Alfa Romeo 8C 2300. An important car surfaces after 70 years. Lost and Found. An important Alfa Romeo 8C 2300 is discovered after 70 years in hibernation Story by Ed McDonough. Alfa Romeo 8C 2300 Surfaced after 70 years. Photography by Eventageous PR Ltd.
In mid-March, a small number of journalists and Alfa-oriented folk, were invited to an unveiling at the RAC Club in Pall Mall, London, a site familiar to special cars, owners and enthusiasts. There sitting, already unveiled, was a remarkable, blue Alfa Romeo 8C 2300, which very few people had ever seen before. It’s patina and originality promised an interesting story.
Alfa Romeo had a busy racing history in the 1920s, especially with the P2, and a great number of races were contested towards the end of that decade by the 6C 1500 and 6C 1750 sportscars, and Alfa also won the Mille Miglia. As the 1930s dawned, the company wanted to ensure that it would be at the forefront of motor racing in the decades to come, and thus was born the 8C 2300. Some 190 chassis would be built between 1931 and 1934.
Simon Moore, in his well-known book The Legendary 2.3, advises caution when estimating the number of chassis built as some cars were later rebuilt and a number of spares were made for the ‘racing stock’. Many of the Alfa Romeo experts believed that all the 8Cs had been accounted for with cars that were ‘missing from the lists of existing cars being presumed scrapped.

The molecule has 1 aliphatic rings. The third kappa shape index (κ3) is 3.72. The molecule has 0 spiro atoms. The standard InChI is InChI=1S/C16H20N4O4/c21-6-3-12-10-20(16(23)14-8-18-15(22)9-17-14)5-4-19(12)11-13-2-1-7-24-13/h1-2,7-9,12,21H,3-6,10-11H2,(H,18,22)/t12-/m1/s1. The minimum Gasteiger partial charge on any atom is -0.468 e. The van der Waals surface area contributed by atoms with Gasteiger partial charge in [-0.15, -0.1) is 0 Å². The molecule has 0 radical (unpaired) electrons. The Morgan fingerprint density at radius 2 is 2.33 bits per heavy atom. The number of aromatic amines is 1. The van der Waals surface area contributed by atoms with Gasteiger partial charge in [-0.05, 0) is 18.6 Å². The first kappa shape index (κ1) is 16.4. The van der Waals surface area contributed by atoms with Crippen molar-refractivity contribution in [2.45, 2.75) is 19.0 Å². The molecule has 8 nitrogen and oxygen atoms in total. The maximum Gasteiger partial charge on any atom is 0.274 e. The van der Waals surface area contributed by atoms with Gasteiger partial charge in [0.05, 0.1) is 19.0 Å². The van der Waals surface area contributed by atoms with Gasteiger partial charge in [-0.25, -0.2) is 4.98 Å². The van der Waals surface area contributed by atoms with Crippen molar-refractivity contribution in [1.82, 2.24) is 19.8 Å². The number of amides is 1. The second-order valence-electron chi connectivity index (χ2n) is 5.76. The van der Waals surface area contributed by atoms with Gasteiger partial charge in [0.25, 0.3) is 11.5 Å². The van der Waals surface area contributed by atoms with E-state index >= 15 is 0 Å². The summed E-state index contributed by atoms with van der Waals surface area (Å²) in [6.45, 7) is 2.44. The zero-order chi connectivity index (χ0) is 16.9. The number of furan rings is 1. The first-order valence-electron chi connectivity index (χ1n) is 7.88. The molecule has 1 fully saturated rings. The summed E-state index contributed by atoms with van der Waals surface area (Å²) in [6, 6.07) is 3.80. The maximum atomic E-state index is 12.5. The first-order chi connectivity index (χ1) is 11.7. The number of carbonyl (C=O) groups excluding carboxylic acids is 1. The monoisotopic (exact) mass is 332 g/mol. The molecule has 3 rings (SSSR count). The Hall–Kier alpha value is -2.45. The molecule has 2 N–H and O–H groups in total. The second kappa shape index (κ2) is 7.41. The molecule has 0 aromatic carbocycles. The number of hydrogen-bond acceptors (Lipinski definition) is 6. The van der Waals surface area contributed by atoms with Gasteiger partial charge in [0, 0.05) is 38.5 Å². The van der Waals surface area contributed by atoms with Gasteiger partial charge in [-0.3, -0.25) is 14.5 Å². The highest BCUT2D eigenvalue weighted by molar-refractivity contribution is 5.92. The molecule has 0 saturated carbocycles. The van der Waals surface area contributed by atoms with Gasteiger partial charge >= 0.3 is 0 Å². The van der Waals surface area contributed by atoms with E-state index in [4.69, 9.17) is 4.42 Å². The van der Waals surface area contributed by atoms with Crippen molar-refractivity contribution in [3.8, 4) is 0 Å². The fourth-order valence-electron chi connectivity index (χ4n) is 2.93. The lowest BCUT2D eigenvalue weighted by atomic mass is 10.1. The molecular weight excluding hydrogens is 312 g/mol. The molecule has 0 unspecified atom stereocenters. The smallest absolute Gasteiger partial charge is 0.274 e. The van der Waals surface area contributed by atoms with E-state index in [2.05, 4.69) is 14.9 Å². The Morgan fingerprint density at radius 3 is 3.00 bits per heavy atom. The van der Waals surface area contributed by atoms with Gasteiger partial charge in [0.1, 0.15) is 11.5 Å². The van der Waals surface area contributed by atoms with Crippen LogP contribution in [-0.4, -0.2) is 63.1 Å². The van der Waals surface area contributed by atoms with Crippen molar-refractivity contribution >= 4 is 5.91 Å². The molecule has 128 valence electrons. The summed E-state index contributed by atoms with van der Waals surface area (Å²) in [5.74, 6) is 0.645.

Some of the car’s great achievements came quite quickly in 1931, when Tim Birkin and Lord Howe took victory at the Le Mans 24 Hours with chassis 2111005. This car had a long and demanding career, competing in the Ards TT race and the Spa 24 Hours amongst others. It survives today with a Zagato style body, and it still appears in historic events, an example of the success of the design and racing pedigree.
Auto Italia had the chance to test the 1932 Le Mans car, driven again by Birkin and Howe, chassis 2211065. Michael Ward and I went off to the Isle of Man for a most remarkable trip. In addition to our chance to run a rental car round the famed motorcycle course, the late George Daniels took us to the Jurby circuit where I had the privilege of doing many laps in the car that led but failed to finish at Le Mans, having retired in the morning hours with a broken rod. It was a fabulous car to drive, everything being in good order, drifting slightly in the bends and demonstrating surprising torque.
The Le Mans body was then replaced with a Pinin Farina drop-head coupe and it then travelled the world with various owners before eventually returning to the UK. It was very clear from driving this car that Alfa Romeo had hit on a formula for producing a car with great potential. Owner George Daniels later had a new Touring body made – the coupe body was still hanging on the wall of his garage!